Boston is moving forward with plans to rebuild the Long Island Bridge and restore access to an addiction treatment center and homeless shelter on the island, Mayor Michelle Wu announced in a news conference Thursday.

After securing a “significant” permit from the state, the city plans to begin construction by spring of 2024 with the goal of opening the bridge within four years, Wu said.

The mayor allocated $81 million in the city’s fiscal year 2024 budget to rebuild the bridge and $38 million to repair and stabilize existing buildings on the island, work that’s set to begin midway though the bridge reconstruction project. The total cost of the bridge is expected to exceed $100 million. An exact cost of rehabilitating the medical campus was not provided.

“When the bridge is done, the first phase of the campus will also be available and we can get right to it,” Wu said. “We can't waste any time — any more time — in this project.”

State authorities approved the city’s plan under a program that requires projects provide “greater benefits than detriments to the public’s right” in waterways. Existing parts of the old bridge will be repurposed for the new construction.

Wu says this permit allows the city to accelerate its work on the long-disputed project, now in its final permitting stages with just two remaining reviews.

“This has always been about more than one particular stretch of infrastructure,” Wu said. “This is about people and the opportunity for an island to really unlock the pathways to recovery, stabilization, workforce development, community and so much more.”

“This has always been about more than one particular stretch of infrastructure. This is about people.”
Boston Mayor Michelle Wu

Dr. Bisola Ojikutu, executive director of the Boston Public Health Commission, said the next step is to contract a bridge project management firm to oversee the proposal and begin reconstruction on the island’s 350,000-square-foot, 11-building public health campus.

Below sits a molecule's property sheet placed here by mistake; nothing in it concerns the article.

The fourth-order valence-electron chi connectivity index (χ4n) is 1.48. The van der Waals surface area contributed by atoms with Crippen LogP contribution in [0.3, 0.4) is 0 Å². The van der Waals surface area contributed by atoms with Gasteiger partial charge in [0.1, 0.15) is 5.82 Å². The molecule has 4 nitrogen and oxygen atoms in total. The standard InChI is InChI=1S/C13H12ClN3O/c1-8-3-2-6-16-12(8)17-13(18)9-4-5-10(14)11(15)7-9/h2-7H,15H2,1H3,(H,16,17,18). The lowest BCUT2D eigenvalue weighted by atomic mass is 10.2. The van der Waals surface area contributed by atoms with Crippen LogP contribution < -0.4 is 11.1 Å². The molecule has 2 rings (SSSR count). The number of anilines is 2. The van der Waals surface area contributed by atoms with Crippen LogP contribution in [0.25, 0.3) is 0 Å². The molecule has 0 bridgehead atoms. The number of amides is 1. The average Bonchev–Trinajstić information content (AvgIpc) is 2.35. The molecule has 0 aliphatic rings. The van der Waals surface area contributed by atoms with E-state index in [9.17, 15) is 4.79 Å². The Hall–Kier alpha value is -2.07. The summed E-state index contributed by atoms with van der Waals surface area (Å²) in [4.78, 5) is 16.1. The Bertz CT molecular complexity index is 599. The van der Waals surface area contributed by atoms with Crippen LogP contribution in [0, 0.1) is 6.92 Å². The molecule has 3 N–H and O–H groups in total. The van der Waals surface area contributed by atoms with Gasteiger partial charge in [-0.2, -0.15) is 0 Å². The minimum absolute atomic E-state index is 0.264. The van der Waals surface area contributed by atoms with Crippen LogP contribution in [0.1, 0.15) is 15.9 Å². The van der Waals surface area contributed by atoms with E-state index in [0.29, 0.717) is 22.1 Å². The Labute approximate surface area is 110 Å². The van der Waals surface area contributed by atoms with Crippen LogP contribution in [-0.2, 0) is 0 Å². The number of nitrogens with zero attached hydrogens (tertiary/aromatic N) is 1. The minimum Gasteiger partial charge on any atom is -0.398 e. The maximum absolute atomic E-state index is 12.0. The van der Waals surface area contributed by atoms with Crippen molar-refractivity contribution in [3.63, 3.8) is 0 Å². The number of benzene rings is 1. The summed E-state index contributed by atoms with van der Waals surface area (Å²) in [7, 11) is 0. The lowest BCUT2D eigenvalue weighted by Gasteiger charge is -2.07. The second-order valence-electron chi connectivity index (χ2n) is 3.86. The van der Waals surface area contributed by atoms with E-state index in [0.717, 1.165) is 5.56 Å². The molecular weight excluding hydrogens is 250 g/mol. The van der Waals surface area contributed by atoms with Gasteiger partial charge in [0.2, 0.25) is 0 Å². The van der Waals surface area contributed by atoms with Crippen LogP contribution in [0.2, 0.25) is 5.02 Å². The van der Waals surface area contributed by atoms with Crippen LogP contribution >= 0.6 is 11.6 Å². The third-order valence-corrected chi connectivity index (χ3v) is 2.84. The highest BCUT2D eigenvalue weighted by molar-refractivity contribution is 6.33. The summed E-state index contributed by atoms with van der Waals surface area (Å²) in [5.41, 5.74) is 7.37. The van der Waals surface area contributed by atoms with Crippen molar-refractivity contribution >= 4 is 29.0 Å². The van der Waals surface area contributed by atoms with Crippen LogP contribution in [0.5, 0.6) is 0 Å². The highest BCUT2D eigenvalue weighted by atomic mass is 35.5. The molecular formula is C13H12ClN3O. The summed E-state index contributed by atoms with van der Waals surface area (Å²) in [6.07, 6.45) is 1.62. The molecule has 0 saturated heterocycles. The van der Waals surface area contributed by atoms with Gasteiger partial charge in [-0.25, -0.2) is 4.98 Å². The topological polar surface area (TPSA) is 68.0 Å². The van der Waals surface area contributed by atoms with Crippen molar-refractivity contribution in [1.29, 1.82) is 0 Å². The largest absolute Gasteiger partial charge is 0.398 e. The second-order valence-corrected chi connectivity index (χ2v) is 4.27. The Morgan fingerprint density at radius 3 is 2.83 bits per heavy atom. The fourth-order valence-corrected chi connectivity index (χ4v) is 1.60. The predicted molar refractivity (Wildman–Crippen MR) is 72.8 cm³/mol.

“We don't necessarily plan to replicate the programming that was on the island previously,” Ojikotu said during Thursday’s news conference. “Since 2014, our understanding of what is possible, what is evidence-based and what is most effective has evolved … we believe that we can and will do better.”

Ojikotu said it is not clear how many people will be served on Long Island, but “we hope that the campus will eventually serve several hundreds of individuals at one time and certainly create opportunities for recovery and stability that don't currently exist within our system.”

The Long Island Bridge was shut down in 2014 after the Massachusetts Department of Transportation declared it unsafe for use. People receiving treatment at the existing shelter were evacuated from the island, creating a concentration of displaced and unhoused residents in need of services.

Within a few years, encampments began to appear at the intersection of Melnea Cass Boulevard and Massachusetts Avenue — known as Mass. and Cass — near multiple homeless shelters, hospitals, recovery centers and substance use clinics. The city has several times tried to clear tents from the area and move people to shelters or, in some cases, incarceration, but crowds and tents have repeatedly returned.

Wu said the reconstruction of the Long Island shelter is “a chance to get going on what could be a foundational, fundamental, transformational change for the dynamic of how we can serve individuals,” and a shift in the city’s current model, which is to “provide services person-by-person wherever possible.”